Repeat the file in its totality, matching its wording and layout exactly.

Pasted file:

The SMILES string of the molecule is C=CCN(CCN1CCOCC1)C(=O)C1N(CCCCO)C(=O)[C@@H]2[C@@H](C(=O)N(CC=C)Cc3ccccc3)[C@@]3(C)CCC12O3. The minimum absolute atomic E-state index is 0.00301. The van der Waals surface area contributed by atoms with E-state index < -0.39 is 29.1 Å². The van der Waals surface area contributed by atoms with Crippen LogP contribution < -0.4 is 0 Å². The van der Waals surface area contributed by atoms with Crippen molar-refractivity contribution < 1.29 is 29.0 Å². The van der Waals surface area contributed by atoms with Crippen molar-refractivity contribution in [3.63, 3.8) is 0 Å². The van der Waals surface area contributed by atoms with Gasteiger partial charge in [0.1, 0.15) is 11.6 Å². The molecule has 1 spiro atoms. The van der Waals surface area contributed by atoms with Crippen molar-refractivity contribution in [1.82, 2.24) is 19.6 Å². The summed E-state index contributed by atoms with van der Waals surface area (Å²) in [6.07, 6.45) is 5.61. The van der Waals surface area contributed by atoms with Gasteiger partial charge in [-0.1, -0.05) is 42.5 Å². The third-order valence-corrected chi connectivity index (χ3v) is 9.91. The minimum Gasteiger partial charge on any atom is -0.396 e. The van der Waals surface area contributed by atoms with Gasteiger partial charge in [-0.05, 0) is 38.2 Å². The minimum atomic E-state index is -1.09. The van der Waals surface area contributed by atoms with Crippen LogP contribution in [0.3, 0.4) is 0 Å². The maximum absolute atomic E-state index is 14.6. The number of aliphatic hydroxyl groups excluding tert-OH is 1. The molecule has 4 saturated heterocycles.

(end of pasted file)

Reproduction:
The SMILES string of the molecule is C=CCN(CCN1CCOCC1)C(=O)C1N(CCCCO)C(=O)[C@@H]2[C@@H](C(=O)N(CC=C)Cc3ccccc3)[C@@]3(C)CCC12O3. The minimum absolute atomic E-state index is 0.00301. The van der Waals surface area contributed by atoms with E-state index < -0.39 is 29.1 Å². The van der Waals surface area contributed by atoms with Crippen LogP contribution < -0.4 is 0 Å². The van der Waals surface area contributed by atoms with Crippen molar-refractivity contribution < 1.29 is 29.0 Å². The van der Waals surface area contributed by atoms with Crippen molar-refractivity contribution in [3.63, 3.8) is 0 Å². The van der Waals surface area contributed by atoms with Gasteiger partial charge in [0.1, 0.15) is 11.6 Å². The molecule has 1 spiro atoms. The van der Waals surface area contributed by atoms with Crippen molar-refractivity contribution in [1.82, 2.24) is 19.6 Å². The summed E-state index contributed by atoms with van der Waals surface area (Å²) in [6.07, 6.45) is 5.61. The van der Waals surface area contributed by atoms with Gasteiger partial charge in [-0.1, -0.05) is 42.5 Å². The third-order valence-corrected chi connectivity index (χ3v) is 9.91. The minimum Gasteiger partial charge on any atom is -0.396 e. The van der Waals surface area contributed by atoms with Gasteiger partial charge in [-0.05, 0) is 38.2 Å². The minimum atomic E-state index is -1.09. The van der Waals surface area contributed by atoms with Crippen LogP contribution in [0.3, 0.4) is 0 Å². The maximum absolute atomic E-state index is 14.6. The number of aliphatic hydroxyl groups excluding tert-OH is 1. The molecule has 4 saturated heterocycles.